In some cases, the invention according to the modification of FIG. 3 provides an R wave of greater magnitude.

An important feature of the invention is to permit the entire Pacemaker to be implanted within the human body. Accordingly, the entire Pacemaker, including its battery 26, is encased in an envelope 130 of a moisture-proof and human body reaction-free material such as silicone rubber or suitable plastic. Such same material is also employed to envelope the wires 14, 16 (and 122 in the case of FIG. 3) extending between the Pacemaker and the electrodes.

Physical arrangements of the Pacemaker, the electrodes and the encapsulated wires therebetween are shown in FIGS. 4, 5, 6, 7 and 8. Such physical arrangements advantageously permit the positioning of the Pacemaker between the rib-cage and the patients skin. The embodiments according to FIGS. 4 and 6 can be employed in connection with the circuitry of FIG. 2 while the em- 7 bodiments of FIGS. 5, 7 and 8 are useful in connection with the modification shown in FIG. 3.

FIG. 4 shows a typical structure of my invention employing the circuitry of FIG. 2 wherein bipolar myocardial electrodes, 10 and 12 are used for sensing cardiac activity and also for delivery of a ventricle stimulus.

FIG. 5 shows a typical structure of my invention employing modified circuitry of FIG. 3 wherein a separate indifferent electrode 120 is used to sense the diiferential voltage developed by the heart between a point on the myocardium and a subcutaneous site near the pacemaker.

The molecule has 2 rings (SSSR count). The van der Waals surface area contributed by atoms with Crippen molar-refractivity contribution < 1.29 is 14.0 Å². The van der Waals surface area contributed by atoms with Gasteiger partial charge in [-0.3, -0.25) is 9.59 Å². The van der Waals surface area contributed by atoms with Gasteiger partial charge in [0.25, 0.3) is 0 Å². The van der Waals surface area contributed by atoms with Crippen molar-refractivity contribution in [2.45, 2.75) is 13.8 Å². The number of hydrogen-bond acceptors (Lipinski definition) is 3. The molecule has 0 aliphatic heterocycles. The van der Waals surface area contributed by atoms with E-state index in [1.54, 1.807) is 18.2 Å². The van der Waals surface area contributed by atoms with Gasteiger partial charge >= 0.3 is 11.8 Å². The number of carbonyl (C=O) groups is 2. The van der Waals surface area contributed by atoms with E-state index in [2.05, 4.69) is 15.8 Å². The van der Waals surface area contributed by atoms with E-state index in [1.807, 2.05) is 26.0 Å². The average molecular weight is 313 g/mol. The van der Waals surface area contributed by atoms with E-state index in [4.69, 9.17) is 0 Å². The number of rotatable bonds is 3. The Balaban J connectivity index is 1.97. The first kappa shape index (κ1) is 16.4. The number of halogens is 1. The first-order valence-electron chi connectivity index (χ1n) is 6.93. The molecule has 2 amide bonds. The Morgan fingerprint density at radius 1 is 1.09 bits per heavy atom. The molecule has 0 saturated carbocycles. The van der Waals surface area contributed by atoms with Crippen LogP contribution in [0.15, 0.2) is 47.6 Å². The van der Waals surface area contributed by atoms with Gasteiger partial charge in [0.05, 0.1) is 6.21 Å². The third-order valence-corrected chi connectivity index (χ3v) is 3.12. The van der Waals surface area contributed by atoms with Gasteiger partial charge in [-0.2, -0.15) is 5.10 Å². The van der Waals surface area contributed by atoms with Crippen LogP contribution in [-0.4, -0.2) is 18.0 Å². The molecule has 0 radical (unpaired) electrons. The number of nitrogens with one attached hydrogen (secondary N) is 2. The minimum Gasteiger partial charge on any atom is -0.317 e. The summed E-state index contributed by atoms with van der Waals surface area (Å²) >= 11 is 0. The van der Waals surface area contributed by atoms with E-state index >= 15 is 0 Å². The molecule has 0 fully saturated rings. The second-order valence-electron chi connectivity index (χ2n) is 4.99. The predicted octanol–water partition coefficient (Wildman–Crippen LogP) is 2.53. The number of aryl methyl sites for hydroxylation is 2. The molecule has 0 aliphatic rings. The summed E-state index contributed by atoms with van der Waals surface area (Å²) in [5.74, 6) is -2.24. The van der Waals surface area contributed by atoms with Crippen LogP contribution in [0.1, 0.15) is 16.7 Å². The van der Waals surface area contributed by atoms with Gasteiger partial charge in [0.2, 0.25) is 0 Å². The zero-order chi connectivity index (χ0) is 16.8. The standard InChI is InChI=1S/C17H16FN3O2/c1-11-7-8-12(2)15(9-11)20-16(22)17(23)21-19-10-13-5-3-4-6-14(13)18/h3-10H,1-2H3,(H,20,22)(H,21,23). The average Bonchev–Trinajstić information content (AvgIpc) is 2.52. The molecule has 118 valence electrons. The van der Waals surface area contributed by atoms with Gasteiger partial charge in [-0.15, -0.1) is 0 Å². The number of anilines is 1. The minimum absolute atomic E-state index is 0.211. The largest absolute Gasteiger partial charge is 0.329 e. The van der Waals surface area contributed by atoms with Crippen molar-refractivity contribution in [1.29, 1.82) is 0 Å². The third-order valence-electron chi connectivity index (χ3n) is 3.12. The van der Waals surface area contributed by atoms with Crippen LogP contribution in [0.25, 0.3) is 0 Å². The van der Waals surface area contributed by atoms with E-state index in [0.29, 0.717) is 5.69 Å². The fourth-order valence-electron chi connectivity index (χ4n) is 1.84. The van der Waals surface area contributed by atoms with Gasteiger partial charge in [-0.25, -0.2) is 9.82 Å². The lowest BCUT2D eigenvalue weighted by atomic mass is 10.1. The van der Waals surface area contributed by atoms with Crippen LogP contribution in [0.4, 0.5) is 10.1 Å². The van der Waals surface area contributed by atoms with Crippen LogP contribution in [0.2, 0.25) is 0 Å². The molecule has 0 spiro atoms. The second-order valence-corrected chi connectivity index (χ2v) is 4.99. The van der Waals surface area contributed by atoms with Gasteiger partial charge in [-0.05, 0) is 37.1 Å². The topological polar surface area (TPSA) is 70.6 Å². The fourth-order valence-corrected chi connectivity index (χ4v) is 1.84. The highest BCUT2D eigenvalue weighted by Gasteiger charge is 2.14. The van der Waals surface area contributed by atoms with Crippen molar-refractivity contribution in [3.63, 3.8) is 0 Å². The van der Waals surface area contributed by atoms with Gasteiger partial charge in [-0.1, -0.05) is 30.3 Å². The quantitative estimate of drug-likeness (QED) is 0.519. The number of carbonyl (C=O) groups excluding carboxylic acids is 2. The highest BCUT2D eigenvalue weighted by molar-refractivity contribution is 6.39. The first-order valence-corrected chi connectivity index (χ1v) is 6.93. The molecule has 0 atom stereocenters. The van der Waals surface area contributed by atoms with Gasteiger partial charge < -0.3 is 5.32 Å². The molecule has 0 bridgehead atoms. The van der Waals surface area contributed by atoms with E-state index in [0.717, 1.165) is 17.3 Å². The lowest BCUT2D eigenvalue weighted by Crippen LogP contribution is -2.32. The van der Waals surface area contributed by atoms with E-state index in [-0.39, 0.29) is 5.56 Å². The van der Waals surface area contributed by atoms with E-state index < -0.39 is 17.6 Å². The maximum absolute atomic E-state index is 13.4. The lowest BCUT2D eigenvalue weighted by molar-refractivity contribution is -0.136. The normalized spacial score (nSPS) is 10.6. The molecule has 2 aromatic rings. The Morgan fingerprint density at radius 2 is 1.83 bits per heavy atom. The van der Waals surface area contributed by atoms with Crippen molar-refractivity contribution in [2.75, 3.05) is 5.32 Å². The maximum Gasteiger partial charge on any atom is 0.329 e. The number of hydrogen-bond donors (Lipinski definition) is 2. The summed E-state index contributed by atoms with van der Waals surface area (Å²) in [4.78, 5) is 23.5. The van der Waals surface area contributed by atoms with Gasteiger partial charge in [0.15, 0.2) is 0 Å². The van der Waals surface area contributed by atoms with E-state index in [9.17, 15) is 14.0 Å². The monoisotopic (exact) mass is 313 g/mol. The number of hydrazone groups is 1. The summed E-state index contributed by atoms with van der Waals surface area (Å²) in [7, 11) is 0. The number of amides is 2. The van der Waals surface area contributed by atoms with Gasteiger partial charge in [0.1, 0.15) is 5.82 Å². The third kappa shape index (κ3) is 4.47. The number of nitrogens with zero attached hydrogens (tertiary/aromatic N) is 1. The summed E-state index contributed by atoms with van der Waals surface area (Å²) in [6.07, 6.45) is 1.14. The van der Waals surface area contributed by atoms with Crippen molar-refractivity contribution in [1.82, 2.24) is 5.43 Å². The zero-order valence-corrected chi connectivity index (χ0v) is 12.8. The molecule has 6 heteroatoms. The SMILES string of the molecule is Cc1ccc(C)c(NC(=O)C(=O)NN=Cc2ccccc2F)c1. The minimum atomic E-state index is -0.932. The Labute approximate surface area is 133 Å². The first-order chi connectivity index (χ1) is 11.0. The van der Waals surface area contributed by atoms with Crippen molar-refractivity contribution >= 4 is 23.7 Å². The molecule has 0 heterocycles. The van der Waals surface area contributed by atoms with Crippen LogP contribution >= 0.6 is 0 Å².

FIG. 6 shows a typical structure of my invention employing the circuitry of FIG. 2 wherein a bipolar catheter 132 envelopes common intracavitary bipolar electrode wires to spaced electrodes 10, 12 for sensing cardiac activity and also for delivering a ventricular stimulus.

FIG. 7 shows a typical structure of my invention employing the modified circuitry of FIG. 3 and having a bipolar catheter 132 together with a separate indifferent electrode to sense the difierential voltage developed by the heart between an intracavitary point in the heart and a subcutaneous site near the pacemaker.

It is to be understood that electrode 12 in FIGS. 2 and 3 need not be placed in contact with the patients heart (in the manner of electrode 10) but can be contacted with other parts of the patients body. Also, that electrode 12 and cable lead 16 may be connected to ground as in my US. Patent No. 3,057,356 instead of to the positive side of battery 26 as shown in FIG. 2.

FIG. 8 shows a modification of the embodiments of FIGS. 4, 5 and 7 wherein a stainless steel or noble metal plate 121 exposed on the side of the Pacemaker is substituted for electrode 12 in FIG. 4 or indifferent electrode 120 in FIGS. 5 and 7. Accordingly, when such Pacemaker is positioned between the ribcage and the patients skin, the plate 121 can contact the interior surface of the skin.